The event was hold at a software company, mainly because it was available since Air works there. There was basically one room for all the talks, although more meeting rooms were available upstairs. Beside me and Kelly there were no other western foreigners, what is a good thing. All talks - maybe not Kelly's - were held in Lao.
Because of the language barrier I left during the break, but for me it was more important to see if and how it worked. And the camp did very well: Full house, more tan 60 people showed up, the room was overcrowded. Sessions were about Drawing Hacks, Anime and Comics, How to do digital Art, and Graffiti. The latter was a talk and a workshop later, so people had something to physically do - something I always missed at the Barcamps.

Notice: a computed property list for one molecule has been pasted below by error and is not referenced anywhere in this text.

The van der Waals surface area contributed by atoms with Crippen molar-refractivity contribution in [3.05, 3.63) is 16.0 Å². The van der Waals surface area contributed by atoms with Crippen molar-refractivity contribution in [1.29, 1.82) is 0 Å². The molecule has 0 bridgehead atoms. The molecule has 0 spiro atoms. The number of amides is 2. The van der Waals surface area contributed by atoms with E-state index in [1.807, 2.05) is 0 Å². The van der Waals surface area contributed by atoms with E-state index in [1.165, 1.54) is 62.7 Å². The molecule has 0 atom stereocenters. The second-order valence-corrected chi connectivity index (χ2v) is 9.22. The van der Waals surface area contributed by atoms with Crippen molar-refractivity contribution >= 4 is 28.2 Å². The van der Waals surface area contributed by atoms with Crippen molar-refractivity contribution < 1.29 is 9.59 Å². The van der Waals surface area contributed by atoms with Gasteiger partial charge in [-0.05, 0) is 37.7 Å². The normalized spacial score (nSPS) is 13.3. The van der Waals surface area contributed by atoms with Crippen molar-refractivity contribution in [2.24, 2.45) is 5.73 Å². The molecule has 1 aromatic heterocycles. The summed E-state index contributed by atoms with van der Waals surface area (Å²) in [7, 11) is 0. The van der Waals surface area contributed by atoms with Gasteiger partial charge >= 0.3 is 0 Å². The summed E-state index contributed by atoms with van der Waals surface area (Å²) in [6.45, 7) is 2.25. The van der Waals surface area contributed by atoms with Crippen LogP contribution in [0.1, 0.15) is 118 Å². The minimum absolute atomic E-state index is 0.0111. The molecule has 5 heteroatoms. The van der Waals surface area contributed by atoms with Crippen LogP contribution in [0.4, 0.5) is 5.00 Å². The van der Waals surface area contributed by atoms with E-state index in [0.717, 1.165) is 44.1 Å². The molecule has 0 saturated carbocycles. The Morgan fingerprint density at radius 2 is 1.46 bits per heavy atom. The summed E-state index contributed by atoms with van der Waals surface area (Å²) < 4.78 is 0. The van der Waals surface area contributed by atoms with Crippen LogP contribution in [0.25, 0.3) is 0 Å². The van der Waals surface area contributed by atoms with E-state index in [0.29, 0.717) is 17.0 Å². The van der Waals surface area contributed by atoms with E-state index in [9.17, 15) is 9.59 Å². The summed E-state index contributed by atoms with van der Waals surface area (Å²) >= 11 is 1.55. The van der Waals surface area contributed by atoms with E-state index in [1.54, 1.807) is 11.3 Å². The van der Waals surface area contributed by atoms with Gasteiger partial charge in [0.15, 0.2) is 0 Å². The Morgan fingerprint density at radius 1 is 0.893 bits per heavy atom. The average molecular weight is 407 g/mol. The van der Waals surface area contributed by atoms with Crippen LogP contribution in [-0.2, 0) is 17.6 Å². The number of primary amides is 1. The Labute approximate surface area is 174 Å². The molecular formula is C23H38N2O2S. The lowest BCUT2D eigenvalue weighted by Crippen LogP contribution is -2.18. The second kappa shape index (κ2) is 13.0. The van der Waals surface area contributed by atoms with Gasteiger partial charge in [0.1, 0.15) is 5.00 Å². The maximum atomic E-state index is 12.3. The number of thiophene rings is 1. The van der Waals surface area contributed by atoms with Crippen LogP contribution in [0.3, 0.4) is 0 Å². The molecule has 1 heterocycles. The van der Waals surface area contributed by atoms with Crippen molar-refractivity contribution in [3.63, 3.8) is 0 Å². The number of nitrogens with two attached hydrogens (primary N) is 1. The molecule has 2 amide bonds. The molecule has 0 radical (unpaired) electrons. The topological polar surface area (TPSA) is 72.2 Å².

It proved again that people can organize something by their own if you just let them. The Barcamp concept says that as long as infrastructure, in particular a venue, is the secured, the rest will follow. People are eager to learn from each other it is in the human nature. Traditional education systems oppressing it by having teachers who teach instead of sharing their knowledge.
If people from a certain profession come together, everyone has something to share. That is the fundamental principle of Camps, and it works well all over the world, and in Asia as well. Organizers just have to believe in it and step back as much as they can.
Arts Camp in Laos was probably the first one in South-East Asia, and they can be proud of it. They started something, and I can only hope that the big outcome makes it easier for a bigger Arts Camp next year, with more artists joining it.
Well done guys!!